Crowdbirthing Trend Sees Mums Invite Average Of Eight People To Delivery Room Suite

Births may have been intimate occasions with only the father-to-be present, but now they are start to resemble something of a small house party.

Some young mothers have an average of eight people present in the delivery room when giving birth in a phenomenon dubbed 'crowdbirthing', a new study has revealed.

Mothers also want to encourage people to their baby's birth to created a shared social event, and popular birthing partners include the expectant mother's friends, her siblings, mother-in-law, and her father.

The study, by Channel Mum which interviewed 2,000 mothers, revealed the number of people in the delivery room is doubling with each generation.

Siobhan Freegard, founder of Channel Mum said: "The younger generation share are used to sharing every aspect of their lives, so why not birth? Many women feel it is their biggest achievement and so want to share the moment with all of those closest too them."

The study found women in their 60s typically had just one person - usually their partner - alongside the midwife present while they gave birth.

For women in their 50s, this had doubled to two people, usually their partner and own mother.

Mums now aged in their 30s and 40s opted for four birth partners, normally their partner, mother, best friend and a close female relative such as a sister or aunt.

But current young mums – in their teens and 20s – are now taking an average of eight people to hospital - with some admitting their ‘birth entourage’ contained as many as 15 helpers.

Freergard added: "The crowdbirthing phenomenon may not suit everyone but being part of the birth is an honour and privilege which unites friends and family like nothing else."

Channel Mum found young mums are opting for more men in the delivery suite, as one in 25 mums interviewed said they would choose their own dad to be present in the delivery room.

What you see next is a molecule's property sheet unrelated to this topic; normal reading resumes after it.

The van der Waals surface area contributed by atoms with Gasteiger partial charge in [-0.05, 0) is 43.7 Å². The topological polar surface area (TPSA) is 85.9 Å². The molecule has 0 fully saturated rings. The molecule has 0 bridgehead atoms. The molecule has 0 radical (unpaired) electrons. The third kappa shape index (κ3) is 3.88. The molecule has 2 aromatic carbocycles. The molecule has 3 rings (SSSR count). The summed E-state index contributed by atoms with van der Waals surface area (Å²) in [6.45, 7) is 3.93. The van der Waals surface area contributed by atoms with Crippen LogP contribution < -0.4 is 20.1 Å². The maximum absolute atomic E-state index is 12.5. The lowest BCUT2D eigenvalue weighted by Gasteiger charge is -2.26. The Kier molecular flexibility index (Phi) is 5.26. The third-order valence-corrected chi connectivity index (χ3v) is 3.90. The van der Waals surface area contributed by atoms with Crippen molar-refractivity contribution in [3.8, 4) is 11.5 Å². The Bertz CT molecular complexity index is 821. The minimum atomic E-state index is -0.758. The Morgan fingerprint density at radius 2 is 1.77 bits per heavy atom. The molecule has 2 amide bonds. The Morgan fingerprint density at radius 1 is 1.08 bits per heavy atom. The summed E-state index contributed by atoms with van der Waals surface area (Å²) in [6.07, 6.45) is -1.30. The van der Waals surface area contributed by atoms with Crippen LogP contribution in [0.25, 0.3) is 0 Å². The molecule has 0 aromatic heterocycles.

But friends are important, too, as 17% of young mums said they opted to have their friends present during the birth because having more people there makes them have "constant, fresh encouragement".

These large birth entourages aren't always practical in hospital rooms, and many hospitals may limit the amount of people in the room during birth.

The study also found 61% of mums - and 79% of young mums under 25 - believe birth that as birth becomes more social, it is also becoming more competitive.

A third complained knowing others would be judging their birth put them under pressure not to use any pain relief, and one in five also agreed opting for a caesarean would make them feel as though they had "failed" giving birth.

But despite the need for comparison, 86% of mums-to-be admitted they seek out other women’s birth stories to compare to their own experiences - the most popular source being ‘One Born Every Minute’.

And 31% of mums now believe birth stories are more informative and helpful than professional parenting guides and books, with 18% claiming they felt "empowered" after reading them.

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